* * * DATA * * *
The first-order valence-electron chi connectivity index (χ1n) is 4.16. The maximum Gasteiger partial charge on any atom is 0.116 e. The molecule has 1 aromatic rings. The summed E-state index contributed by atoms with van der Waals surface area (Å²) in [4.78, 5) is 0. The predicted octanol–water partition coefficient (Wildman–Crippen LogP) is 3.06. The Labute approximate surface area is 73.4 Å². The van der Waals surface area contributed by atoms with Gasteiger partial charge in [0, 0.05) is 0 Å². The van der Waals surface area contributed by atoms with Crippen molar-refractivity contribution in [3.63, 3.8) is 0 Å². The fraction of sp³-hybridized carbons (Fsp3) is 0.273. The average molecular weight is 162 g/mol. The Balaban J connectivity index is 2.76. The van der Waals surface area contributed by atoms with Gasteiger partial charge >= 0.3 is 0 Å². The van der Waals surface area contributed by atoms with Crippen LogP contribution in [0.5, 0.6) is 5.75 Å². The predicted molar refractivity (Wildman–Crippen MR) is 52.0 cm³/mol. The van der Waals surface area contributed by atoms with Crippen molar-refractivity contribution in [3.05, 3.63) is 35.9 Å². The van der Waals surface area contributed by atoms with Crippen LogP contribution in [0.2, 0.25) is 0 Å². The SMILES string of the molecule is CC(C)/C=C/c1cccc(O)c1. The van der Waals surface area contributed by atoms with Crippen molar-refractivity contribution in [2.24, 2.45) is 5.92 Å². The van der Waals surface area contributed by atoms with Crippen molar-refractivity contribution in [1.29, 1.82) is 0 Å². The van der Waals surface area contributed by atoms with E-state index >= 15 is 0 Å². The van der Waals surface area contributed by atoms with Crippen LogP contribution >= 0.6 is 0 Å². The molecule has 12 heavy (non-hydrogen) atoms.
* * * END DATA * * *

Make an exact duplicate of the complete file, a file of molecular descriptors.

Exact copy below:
The first-order valence-electron chi connectivity index (χ1n) is 4.16. The maximum Gasteiger partial charge on any atom is 0.116 e. The molecule has 1 aromatic rings. The summed E-state index contributed by atoms with van der Waals surface area (Å²) in [4.78, 5) is 0. The predicted octanol–water partition coefficient (Wildman–Crippen LogP) is 3.06. The Labute approximate surface area is 73.4 Å². The van der Waals surface area contributed by atoms with Gasteiger partial charge in [0, 0.05) is 0 Å². The van der Waals surface area contributed by atoms with Crippen molar-refractivity contribution in [3.63, 3.8) is 0 Å². The fraction of sp³-hybridized carbons (Fsp3) is 0.273. The average molecular weight is 162 g/mol. The Balaban J connectivity index is 2.76. The van der Waals surface area contributed by atoms with Gasteiger partial charge >= 0.3 is 0 Å². The van der Waals surface area contributed by atoms with Crippen LogP contribution in [0.5, 0.6) is 5.75 Å². The predicted molar refractivity (Wildman–Crippen MR) is 52.0 cm³/mol. The van der Waals surface area contributed by atoms with Crippen molar-refractivity contribution in [3.05, 3.63) is 35.9 Å². The van der Waals surface area contributed by atoms with Crippen LogP contribution in [0.2, 0.25) is 0 Å². The SMILES string of the molecule is CC(C)/C=C/c1cccc(O)c1. The van der Waals surface area contributed by atoms with Crippen molar-refractivity contribution in [2.24, 2.45) is 5.92 Å². The van der Waals surface area contributed by atoms with Crippen molar-refractivity contribution in [1.29, 1.82) is 0 Å². The van der Waals surface area contributed by atoms with E-state index >= 15 is 0 Å². The van der Waals surface area contributed by atoms with Crippen LogP contribution >= 0.6 is 0 Å². The molecule has 12 heavy (non-hydrogen) atoms.